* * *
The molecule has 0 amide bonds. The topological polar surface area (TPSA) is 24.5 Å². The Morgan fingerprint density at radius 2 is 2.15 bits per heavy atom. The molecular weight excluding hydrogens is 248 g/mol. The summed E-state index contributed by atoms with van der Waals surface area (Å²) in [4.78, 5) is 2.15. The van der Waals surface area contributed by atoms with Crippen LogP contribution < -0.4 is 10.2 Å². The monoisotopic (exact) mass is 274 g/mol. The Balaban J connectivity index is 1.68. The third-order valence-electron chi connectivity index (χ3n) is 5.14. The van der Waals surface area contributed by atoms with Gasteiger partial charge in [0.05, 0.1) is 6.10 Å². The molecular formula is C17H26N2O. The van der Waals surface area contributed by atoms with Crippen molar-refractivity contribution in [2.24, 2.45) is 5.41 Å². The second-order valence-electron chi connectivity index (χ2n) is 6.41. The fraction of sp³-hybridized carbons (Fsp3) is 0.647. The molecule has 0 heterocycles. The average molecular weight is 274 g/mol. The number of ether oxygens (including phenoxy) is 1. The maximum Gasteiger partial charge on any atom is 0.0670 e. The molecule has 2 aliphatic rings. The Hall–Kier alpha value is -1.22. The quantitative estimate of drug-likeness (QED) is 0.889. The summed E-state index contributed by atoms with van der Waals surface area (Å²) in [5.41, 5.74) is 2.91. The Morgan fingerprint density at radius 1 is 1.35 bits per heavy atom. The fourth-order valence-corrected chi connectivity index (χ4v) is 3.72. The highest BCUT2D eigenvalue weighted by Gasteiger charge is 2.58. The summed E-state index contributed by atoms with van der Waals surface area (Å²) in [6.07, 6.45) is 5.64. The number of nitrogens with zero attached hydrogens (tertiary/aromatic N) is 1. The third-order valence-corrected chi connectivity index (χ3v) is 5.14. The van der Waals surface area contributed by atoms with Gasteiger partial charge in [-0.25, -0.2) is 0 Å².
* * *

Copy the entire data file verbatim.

The molecule has 0 amide bonds. The topological polar surface area (TPSA) is 24.5 Å². The Morgan fingerprint density at radius 2 is 2.15 bits per heavy atom. The molecular weight excluding hydrogens is 248 g/mol. The summed E-state index contributed by atoms with van der Waals surface area (Å²) in [4.78, 5) is 2.15. The van der Waals surface area contributed by atoms with Crippen LogP contribution < -0.4 is 10.2 Å². The monoisotopic (exact) mass is 274 g/mol. The Balaban J connectivity index is 1.68. The third-order valence-electron chi connectivity index (χ3n) is 5.14. The van der Waals surface area contributed by atoms with Gasteiger partial charge in [0.05, 0.1) is 6.10 Å². The molecular formula is C17H26N2O. The van der Waals surface area contributed by atoms with Crippen molar-refractivity contribution in [2.24, 2.45) is 5.41 Å². The second-order valence-electron chi connectivity index (χ2n) is 6.41. The fraction of sp³-hybridized carbons (Fsp3) is 0.647. The molecule has 0 heterocycles. The average molecular weight is 274 g/mol. The number of ether oxygens (including phenoxy) is 1. The maximum Gasteiger partial charge on any atom is 0.0670 e. The molecule has 2 aliphatic rings. The Hall–Kier alpha value is -1.22. The quantitative estimate of drug-likeness (QED) is 0.889. The summed E-state index contributed by atoms with van der Waals surface area (Å²) in [5.41, 5.74) is 2.91. The Morgan fingerprint density at radius 1 is 1.35 bits per heavy atom. The fourth-order valence-corrected chi connectivity index (χ4v) is 3.72. The highest BCUT2D eigenvalue weighted by Gasteiger charge is 2.58. The summed E-state index contributed by atoms with van der Waals surface area (Å²) in [6.07, 6.45) is 5.64. The number of nitrogens with zero attached hydrogens (tertiary/aromatic N) is 1. The third-order valence-corrected chi connectivity index (χ3v) is 5.14. The van der Waals surface area contributed by atoms with Gasteiger partial charge in [-0.25, -0.2) is 0 Å².